University of South Florida
College of Arts and Sciences
Contribute to our future
David K. Johnson
Office: SOC 263
Ph.D., Northwestern University, 2000
I am a historian of the twentieth century United States, with an emphasis on politics and culture since World War II, the history of gender and sexuality, and LGBT history. I offer a variety of courses on the history of the Cold War, Modern America Social Movements, Consumer Culture, the AIDS pandemic, and the US Since 1945.
Using images, primary sources, and historical accounts, I strive to give students a feel for the past while encouraging debate about contemporary issues such as the proper role of government, balancing security and liberty, and the competing American ideals of freedom and equality. They begin to see how their world is impacted both by structural forces and the choices made by historical actors. By learning how our current society is historically constructed, they acquire the tools not only to understand it but ultimately to change it. Along the way they learn to construct concise and persuasive arguments based on factual information.
I work with graduate students at the M.A. and Ph.D. level on a variety of topics at the intersection of modern American culture and politics— heavy metal music, standardized testing, nudism, the religious right, and the war on drugs, to name a few.
I’m interested in the crucial role that gender and sexuality have played in American politics in the late 20th century.
My first book, The Lavender Scare: The Cold War Persecution of Gays and Lesbians in the Federal Government, chronicles how McCarthy era hysteria over national security impacted sexual minority communities and introduced “family values” into American politics. Winner of three national book awards, The Lavender Scare became the basis for a documentary film that was broadcast nationwide on PBS. Watch The Lavender Scare film trailer here.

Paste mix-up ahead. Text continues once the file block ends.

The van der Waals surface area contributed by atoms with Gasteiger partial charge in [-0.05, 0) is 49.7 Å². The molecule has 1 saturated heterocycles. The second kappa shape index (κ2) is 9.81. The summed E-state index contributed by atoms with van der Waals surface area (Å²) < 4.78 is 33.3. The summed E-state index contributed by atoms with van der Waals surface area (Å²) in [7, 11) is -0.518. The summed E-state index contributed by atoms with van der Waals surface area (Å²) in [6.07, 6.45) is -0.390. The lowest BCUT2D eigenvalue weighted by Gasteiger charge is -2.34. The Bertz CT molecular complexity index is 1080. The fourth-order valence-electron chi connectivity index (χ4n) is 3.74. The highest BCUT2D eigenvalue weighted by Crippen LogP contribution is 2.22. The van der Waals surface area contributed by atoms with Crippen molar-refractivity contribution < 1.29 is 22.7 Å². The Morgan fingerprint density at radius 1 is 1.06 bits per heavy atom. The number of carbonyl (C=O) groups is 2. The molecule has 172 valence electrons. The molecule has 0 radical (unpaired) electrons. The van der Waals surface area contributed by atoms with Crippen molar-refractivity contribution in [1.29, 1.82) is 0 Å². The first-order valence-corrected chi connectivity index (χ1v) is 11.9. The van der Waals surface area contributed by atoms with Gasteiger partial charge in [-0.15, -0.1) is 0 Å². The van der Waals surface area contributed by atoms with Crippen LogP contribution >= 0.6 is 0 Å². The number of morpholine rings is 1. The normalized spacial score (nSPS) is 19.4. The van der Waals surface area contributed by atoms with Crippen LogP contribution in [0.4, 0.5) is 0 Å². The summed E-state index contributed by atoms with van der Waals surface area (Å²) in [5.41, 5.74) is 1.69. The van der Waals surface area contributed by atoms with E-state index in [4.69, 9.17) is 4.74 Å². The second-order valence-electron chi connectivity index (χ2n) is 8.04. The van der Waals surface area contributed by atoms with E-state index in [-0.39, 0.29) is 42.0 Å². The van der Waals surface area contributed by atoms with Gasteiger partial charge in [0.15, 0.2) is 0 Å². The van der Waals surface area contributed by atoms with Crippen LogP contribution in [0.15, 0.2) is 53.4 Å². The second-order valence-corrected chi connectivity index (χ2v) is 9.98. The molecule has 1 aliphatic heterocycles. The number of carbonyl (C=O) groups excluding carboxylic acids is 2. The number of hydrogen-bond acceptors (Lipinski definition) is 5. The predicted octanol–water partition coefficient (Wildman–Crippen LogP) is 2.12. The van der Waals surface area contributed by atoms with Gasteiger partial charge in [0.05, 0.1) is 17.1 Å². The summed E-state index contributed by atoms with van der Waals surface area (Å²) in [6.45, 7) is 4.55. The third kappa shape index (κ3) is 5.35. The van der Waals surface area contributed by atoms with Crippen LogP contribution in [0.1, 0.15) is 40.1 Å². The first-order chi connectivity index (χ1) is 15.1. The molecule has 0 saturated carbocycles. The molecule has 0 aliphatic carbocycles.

My most recent book, Buying Gay: How Physique Entrepreneurs Sparked a Movement, explores the relationship between commerce and politics in the development of an LGBTQ community in the U.S. It shows how an extensive gay consumer culture network of magazine publishers, mail order businesses, book clubs, and pen pal services developed well before Stonewall. It highlights how these commercial enterprises played a crucial role in the rise of a national gay consciousness and in winning First Amendment victories. Shortlisted for the PROSE Award in U.S. History, the Hagley Prize in Business History, and the Randy Shilts Award in gay studies, Buying Gay won the Smithsonian's award for scholarship on the significance of the postal service in American life.
I helped found the LGBTQ Collections within Special Collections at the USF Library—one of the first scholarly efforts to document the history of the LGBTQ community in Florida. Preserving photographs, newspapers, and organizational records, it has become an important resource for students, scholars, and community members alike.
A nationally recognized authority on LGBT history, I have been interviewed on CNN, PBS, and CBS Sunday Morning and my writing has appeared in the Washington Post, Huffington Post, and Foreign Policy. I’ve served as a consultant to the National Park Service in its survey of LGBTQ sites of historical significance and contributed to legal briefs documenting a history of LGBTQ discrimination in order to expand federal civil rights protections. You can find me on Twitter @GayHistoryProf
20th Century U.S.; the Cold War; history of sexuality; LGBT history; history of capitalism